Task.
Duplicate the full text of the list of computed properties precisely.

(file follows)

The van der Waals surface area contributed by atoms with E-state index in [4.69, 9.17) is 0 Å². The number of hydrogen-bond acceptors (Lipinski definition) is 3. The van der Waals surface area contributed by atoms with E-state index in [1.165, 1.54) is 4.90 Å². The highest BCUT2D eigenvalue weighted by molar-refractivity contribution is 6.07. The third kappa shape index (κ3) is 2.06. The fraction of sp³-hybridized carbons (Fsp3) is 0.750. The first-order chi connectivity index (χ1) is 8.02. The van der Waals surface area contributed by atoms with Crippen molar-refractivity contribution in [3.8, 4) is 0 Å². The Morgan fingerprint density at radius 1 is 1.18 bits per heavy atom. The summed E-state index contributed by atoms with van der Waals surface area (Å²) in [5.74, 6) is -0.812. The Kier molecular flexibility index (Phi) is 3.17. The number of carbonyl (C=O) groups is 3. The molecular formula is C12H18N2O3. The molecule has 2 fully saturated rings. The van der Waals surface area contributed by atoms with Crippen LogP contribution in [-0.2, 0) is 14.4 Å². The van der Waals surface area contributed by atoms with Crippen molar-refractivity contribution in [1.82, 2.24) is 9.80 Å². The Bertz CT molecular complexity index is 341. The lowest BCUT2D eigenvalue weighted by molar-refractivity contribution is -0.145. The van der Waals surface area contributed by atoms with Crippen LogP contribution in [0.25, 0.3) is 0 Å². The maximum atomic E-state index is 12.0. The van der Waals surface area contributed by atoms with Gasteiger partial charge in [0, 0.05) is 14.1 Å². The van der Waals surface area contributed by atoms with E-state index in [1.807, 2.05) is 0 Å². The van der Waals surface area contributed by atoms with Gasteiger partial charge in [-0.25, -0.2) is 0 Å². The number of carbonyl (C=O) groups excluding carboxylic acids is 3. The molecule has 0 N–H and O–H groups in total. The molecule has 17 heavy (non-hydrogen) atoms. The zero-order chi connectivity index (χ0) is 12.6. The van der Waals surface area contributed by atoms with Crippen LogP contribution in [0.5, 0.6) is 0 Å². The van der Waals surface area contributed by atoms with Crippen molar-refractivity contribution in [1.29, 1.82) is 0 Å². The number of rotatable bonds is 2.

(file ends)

The van der Waals surface area contributed by atoms with E-state index in [4.69, 9.17) is 0 Å². The number of hydrogen-bond acceptors (Lipinski definition) is 3. The van der Waals surface area contributed by atoms with E-state index in [1.165, 1.54) is 4.90 Å². The highest BCUT2D eigenvalue weighted by molar-refractivity contribution is 6.07. The third kappa shape index (κ3) is 2.06. The fraction of sp³-hybridized carbons (Fsp3) is 0.750. The first-order chi connectivity index (χ1) is 8.02. The van der Waals surface area contributed by atoms with Crippen molar-refractivity contribution in [3.8, 4) is 0 Å². The Morgan fingerprint density at radius 1 is 1.18 bits per heavy atom. The summed E-state index contributed by atoms with van der Waals surface area (Å²) in [5.74, 6) is -0.812. The Kier molecular flexibility index (Phi) is 3.17. The number of carbonyl (C=O) groups is 3. The molecular formula is C12H18N2O3. The molecule has 2 fully saturated rings. The van der Waals surface area contributed by atoms with Crippen LogP contribution in [-0.2, 0) is 14.4 Å². The van der Waals surface area contributed by atoms with Crippen molar-refractivity contribution in [1.82, 2.24) is 9.80 Å². The Bertz CT molecular complexity index is 341. The lowest BCUT2D eigenvalue weighted by molar-refractivity contribution is -0.145. The van der Waals surface area contributed by atoms with Crippen LogP contribution in [0.25, 0.3) is 0 Å². The maximum atomic E-state index is 12.0. The van der Waals surface area contributed by atoms with Gasteiger partial charge in [0, 0.05) is 14.1 Å². The van der Waals surface area contributed by atoms with E-state index in [1.807, 2.05) is 0 Å². The van der Waals surface area contributed by atoms with Gasteiger partial charge in [-0.25, -0.2) is 0 Å². The number of carbonyl (C=O) groups excluding carboxylic acids is 3. The molecule has 0 N–H and O–H groups in total. The molecule has 17 heavy (non-hydrogen) atoms. The zero-order chi connectivity index (χ0) is 12.6. The van der Waals surface area contributed by atoms with Crippen LogP contribution in [0.5, 0.6) is 0 Å². The van der Waals surface area contributed by atoms with Crippen molar-refractivity contribution in [1.29, 1.82) is 0 Å². The number of rotatable bonds is 2.